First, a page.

Drivers are furious with the skyrocketing cost of gasoline, probably the most closely watched price of any in our car-centric society. Some Republicans are trying to focus that anger on President Obama by claiming his delaying offshore drilling in the wake of the disastrous BP oil spill in the Gulf of Mexico is responsible for pushing prices above $4 a gallon in some areas. Yesterday, the Republican led House passed legislation that would expand offshore drilling even though safeguards have yet to be implemented.
The delay has nothing to do with this spring’s soaring gas prices. The real causes lie in the Middle East and in China, neither of which Obama nor the Republicans can do anything about.
The Middle East link is obvious. Protests against oppressive governments have triggered violent responses in countries from the Persian Gulf westward to the Mediterranean, creating great uncertainty about the future availability of oil supplies. As usual, the new uncertainty has driven up both spot and futures prices for crude oil, which accounts for more than two-thirds of the cost of gasoline at the pump.
The average cost of oil produced by the Organization of Petroleum Exporting Countries (OPEC) has jumped 60 percent, from $74 dollars a barrel in early September to above $115 last month. Even though oil prices, like other commodities have dropped in the last few days, the Energy Information Administration, an independent part of the Energy Department, said it “expects oil markets to continue to tighten over the next two years given expected robust growth in world oil demand and slow growth in supply” from non-OPEC countries. This will further squeeze world oil markets “at a time when the disruption of crude oil exports from Libya and continuing unrest in other Middle East and North African countries already highlight significant supply risks.
That’s where China comes in. It’s responsible for a significant chunk of that “robust growth” in oil demand. Amazingly strong economic growth year after year has caused the number of vehicles on the road there to double, to 75 million, in just the last five years. Most of those cars and trucks have been made in China, which produced about 18 million in 2010, as many as the U.S. and Japan combined, according to data presented at a recent energy conference in Washington.
China became a net importer of crude oil around 1993 and now imports about half the roughly 8 million barrels of oil it consumes daily. The U.S. imports a bit more than twice as much oil as the Chinese, but their import volume is growing rapidly while that of the U.S. has been declining—surprisingly so.
Net U.S. imports of crude oil and refined products peaked at 12.5 million barrels a day in 2005 and have dropped continuously since. Better mileage for both cars and trucks are partly responsible, but the severe recession that began in 2007 has played a larger role in curtailing demand. Meanwhile, domestic production of crude oil and the liquids that come from natural gas have increased as well. In the first three months of this year, net imports were down to 8.9 million barrels daily, a 29 percent decline from the 2005 average.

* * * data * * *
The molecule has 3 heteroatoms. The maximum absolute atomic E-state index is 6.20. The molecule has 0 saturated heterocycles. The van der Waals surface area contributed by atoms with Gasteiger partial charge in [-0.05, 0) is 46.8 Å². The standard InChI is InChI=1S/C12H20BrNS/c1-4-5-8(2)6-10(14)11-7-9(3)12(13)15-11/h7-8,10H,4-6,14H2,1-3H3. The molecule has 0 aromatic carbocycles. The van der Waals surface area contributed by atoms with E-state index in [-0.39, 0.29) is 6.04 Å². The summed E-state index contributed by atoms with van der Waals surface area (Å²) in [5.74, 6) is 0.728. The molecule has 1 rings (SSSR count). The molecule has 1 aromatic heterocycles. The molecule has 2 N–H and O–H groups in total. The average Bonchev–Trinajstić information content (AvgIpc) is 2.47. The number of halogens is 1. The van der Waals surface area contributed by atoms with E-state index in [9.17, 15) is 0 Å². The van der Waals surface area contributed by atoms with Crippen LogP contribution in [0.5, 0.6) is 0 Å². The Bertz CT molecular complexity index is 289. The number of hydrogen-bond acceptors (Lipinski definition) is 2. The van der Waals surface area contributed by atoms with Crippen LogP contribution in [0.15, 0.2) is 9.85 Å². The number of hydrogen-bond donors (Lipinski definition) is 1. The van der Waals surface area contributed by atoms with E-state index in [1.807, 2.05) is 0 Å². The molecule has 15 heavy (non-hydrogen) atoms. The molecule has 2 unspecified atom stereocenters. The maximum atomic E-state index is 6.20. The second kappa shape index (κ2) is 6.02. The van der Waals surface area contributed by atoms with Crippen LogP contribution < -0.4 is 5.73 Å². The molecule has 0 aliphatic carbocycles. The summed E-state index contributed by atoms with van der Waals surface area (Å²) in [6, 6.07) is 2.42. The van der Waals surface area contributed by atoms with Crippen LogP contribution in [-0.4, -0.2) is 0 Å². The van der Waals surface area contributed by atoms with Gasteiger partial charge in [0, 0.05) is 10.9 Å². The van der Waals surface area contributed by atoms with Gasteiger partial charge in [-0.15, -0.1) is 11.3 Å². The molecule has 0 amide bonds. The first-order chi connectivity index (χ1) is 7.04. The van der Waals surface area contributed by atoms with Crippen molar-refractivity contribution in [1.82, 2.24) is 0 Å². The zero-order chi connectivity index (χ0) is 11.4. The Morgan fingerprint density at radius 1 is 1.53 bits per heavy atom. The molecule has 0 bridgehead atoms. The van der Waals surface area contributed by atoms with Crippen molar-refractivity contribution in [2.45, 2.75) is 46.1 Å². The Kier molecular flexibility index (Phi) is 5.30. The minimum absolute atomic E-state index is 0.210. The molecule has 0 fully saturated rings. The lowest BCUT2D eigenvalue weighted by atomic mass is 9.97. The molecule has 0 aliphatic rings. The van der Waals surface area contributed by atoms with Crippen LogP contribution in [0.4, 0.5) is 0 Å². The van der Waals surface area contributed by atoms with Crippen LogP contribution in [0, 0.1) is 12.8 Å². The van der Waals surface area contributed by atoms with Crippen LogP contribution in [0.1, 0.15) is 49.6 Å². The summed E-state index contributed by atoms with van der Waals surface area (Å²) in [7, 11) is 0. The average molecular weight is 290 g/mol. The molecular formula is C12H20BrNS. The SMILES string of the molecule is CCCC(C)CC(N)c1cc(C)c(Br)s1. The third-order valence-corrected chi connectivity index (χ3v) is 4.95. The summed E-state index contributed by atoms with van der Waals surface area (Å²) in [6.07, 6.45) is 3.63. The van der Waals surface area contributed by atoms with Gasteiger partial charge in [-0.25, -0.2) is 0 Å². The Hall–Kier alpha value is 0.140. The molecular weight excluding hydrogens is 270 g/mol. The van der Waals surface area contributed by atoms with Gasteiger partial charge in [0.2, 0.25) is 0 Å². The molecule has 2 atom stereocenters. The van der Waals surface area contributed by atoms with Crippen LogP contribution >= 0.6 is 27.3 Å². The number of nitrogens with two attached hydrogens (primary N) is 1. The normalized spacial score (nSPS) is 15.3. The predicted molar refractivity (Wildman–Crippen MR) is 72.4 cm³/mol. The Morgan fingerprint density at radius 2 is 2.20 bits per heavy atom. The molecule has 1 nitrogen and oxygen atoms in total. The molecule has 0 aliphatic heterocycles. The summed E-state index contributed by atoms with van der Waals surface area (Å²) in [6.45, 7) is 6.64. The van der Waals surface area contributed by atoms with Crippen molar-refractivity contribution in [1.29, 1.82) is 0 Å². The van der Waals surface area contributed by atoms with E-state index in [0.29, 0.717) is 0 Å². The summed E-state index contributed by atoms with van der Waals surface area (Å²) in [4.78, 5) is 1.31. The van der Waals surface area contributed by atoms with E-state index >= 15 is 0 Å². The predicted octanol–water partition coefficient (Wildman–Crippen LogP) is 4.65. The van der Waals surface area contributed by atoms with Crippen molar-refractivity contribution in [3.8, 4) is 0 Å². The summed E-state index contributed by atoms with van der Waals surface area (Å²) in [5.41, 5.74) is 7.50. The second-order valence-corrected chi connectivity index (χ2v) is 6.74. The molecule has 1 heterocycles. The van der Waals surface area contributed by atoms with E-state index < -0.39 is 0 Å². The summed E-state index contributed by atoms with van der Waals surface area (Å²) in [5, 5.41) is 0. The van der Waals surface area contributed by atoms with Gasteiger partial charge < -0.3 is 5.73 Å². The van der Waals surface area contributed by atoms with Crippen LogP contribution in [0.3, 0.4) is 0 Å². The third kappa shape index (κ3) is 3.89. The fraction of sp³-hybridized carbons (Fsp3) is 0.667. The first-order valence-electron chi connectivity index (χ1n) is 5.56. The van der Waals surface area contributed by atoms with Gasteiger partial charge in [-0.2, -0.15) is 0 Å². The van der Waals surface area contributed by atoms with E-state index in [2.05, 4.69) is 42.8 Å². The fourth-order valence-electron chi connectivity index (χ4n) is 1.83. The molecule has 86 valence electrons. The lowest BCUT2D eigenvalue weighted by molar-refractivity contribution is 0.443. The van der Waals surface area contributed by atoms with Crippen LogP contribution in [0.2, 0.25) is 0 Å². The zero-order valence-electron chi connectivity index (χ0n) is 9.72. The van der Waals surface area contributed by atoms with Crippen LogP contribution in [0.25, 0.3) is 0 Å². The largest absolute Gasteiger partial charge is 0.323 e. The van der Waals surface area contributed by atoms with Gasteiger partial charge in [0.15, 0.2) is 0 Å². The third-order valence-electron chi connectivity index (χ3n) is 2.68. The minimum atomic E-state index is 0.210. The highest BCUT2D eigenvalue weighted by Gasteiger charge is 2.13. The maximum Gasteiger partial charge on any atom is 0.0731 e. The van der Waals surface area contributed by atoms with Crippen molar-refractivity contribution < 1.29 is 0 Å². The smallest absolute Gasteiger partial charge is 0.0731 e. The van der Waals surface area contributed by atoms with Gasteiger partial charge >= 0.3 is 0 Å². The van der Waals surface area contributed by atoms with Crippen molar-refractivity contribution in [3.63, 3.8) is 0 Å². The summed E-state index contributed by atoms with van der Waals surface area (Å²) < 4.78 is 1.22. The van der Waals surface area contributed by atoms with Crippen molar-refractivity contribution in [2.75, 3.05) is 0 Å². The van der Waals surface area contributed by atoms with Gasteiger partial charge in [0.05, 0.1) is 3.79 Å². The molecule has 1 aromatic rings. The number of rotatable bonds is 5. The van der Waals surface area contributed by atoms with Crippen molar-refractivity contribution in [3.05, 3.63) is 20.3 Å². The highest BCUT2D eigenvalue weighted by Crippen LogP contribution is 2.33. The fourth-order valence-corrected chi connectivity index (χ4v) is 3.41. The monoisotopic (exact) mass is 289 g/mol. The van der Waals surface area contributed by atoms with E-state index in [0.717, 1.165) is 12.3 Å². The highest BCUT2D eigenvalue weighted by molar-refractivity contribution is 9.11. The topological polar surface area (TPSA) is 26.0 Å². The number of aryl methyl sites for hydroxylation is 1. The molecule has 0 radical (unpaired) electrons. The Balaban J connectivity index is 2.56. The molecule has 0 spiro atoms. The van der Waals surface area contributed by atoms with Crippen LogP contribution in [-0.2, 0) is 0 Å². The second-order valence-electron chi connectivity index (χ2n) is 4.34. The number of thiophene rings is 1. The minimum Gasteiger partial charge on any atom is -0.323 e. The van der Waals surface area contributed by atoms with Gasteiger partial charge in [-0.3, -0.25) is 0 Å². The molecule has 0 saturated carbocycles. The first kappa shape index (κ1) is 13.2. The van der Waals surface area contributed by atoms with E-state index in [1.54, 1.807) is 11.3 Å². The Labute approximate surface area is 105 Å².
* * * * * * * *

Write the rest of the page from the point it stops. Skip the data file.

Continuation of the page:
In other words, it hasn’t been either an increase in U.S. demand for oil or a drop in production that has caused gasoline prices to soar. Nor was U.S. production or demand a significant factor back in 2008, when world crude prices briefly topped $145 a barrel and gasoline prices took off just as they have this year. The short-term spike in prices wasn’t President George W. Bush’s fault then, and it’s not Obama fault now.
The claim to the contrary is nothing more than a political cover as the Republicans try legislatively to undo all of the tighter regulation of off-shore drilling that either has been or might yet be put in place to prevent another environmental disaster such as occurred in the Gulf of Mexico. Ignoring that risk is dangerous and doing so wouldn’t do anything to lower gasoline prices.
Actually there’s nothing anyone can do in the short run to ease the pain the public feels as they stand watching the numbers on the gas pump’s dials spin around.
Citing the high oil company profits that have flowed from the jump in crude oil and gasoline prices, Obama and Sen. Max Baucus, the Montana Democrat who is chairman of the Senate Finance Committee, want to eliminate some large oil industry tax breaks. That's an excellent idea but it won’t bring down prices.
Neither will the Justice Department investigation of whether “speculators” have committed illegal acts that have contributed to the price increases. Of course there is speculation by investors in crude oil or gasoline futures contracts. But remember, there are two sides to each futures contract. For each investor placing a bet that crude prices will go higher, there’s another betting the opposite.
Higher gasoline prices may encourage some savvy consumers to think about changing their driving habits or the car they are driving. At the same time, many of the politicians who are also struggling at both the national and the state levels with serious budget issues ought to be thinking about raising motor fuel taxes to bolster their budgets while encouraging that kind of consumer thinking.
Another chart shown at the recent energy conference compared car fleet efficiency standards among the U.S., California, Canada, Australia, China, Japan and the European Union. The EU standard is the most stringent, around 48 mpg for 2015, and Japan’s is almost as high. China's will be 38 mpg that same year. This country’s standard is just over 25 mpg, a figure slated to rise to 35 mpg by 2016.
It will cost auto manufacturers more to produce the more efficient cars to meet that 2016 standard. However, consumers will save about $3,000 over the life of those cars and light trucks.
That’s a way really to help ease the pain at the pump down the road.